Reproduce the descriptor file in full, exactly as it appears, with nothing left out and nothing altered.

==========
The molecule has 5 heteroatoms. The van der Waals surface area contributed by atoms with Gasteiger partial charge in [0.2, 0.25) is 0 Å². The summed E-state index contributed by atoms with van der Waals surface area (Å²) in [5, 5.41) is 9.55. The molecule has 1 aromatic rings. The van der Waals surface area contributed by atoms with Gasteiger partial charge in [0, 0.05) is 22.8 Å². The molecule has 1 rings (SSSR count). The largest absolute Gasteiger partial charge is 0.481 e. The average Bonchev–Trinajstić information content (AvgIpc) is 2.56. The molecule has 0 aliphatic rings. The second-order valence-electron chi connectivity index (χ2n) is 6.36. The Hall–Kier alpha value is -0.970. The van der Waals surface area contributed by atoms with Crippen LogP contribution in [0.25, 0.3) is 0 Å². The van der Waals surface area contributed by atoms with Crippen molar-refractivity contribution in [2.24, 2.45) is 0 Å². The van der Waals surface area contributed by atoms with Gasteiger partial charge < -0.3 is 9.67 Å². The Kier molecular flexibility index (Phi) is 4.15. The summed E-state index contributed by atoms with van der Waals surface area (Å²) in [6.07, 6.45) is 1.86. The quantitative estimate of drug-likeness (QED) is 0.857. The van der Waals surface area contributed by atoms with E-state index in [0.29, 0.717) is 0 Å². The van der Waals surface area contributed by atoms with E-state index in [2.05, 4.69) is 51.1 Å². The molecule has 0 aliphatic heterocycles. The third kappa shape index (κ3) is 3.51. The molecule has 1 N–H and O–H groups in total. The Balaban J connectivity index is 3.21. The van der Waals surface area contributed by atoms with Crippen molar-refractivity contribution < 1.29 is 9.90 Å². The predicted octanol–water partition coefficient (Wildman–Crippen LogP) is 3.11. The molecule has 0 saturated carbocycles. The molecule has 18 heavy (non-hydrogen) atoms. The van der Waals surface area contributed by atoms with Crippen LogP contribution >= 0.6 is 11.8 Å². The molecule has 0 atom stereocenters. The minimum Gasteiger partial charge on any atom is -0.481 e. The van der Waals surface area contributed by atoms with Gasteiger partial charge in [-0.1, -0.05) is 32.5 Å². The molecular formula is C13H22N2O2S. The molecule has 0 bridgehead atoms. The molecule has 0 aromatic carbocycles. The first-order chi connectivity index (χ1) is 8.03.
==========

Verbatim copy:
The molecule has 5 heteroatoms. The van der Waals surface area contributed by atoms with Gasteiger partial charge in [0.2, 0.25) is 0 Å². The summed E-state index contributed by atoms with van der Waals surface area (Å²) in [5, 5.41) is 9.55. The molecule has 1 aromatic rings. The van der Waals surface area contributed by atoms with Gasteiger partial charge in [0, 0.05) is 22.8 Å². The molecule has 1 rings (SSSR count). The largest absolute Gasteiger partial charge is 0.481 e. The average Bonchev–Trinajstić information content (AvgIpc) is 2.56. The molecule has 0 aliphatic rings. The second-order valence-electron chi connectivity index (χ2n) is 6.36. The Hall–Kier alpha value is -0.970. The van der Waals surface area contributed by atoms with Crippen LogP contribution in [0.25, 0.3) is 0 Å². The van der Waals surface area contributed by atoms with Crippen molar-refractivity contribution in [2.24, 2.45) is 0 Å². The van der Waals surface area contributed by atoms with Gasteiger partial charge < -0.3 is 9.67 Å². The Kier molecular flexibility index (Phi) is 4.15. The summed E-state index contributed by atoms with van der Waals surface area (Å²) in [6.07, 6.45) is 1.86. The quantitative estimate of drug-likeness (QED) is 0.857. The van der Waals surface area contributed by atoms with E-state index in [0.29, 0.717) is 0 Å². The van der Waals surface area contributed by atoms with E-state index in [2.05, 4.69) is 51.1 Å². The molecule has 0 aliphatic heterocycles. The third kappa shape index (κ3) is 3.51. The molecule has 1 N–H and O–H groups in total. The Balaban J connectivity index is 3.21. The van der Waals surface area contributed by atoms with Crippen molar-refractivity contribution < 1.29 is 9.90 Å². The predicted octanol–water partition coefficient (Wildman–Crippen LogP) is 3.11. The molecule has 0 saturated carbocycles. The molecule has 18 heavy (non-hydrogen) atoms. The van der Waals surface area contributed by atoms with Crippen LogP contribution >= 0.6 is 11.8 Å². The molecule has 0 atom stereocenters. The minimum Gasteiger partial charge on any atom is -0.481 e. The van der Waals surface area contributed by atoms with Gasteiger partial charge in [-0.1, -0.05) is 32.5 Å². The molecular formula is C13H22N2O2S. The molecule has 0 bridgehead atoms. The molecule has 0 aromatic carbocycles. The first-order chi connectivity index (χ1) is 8.03.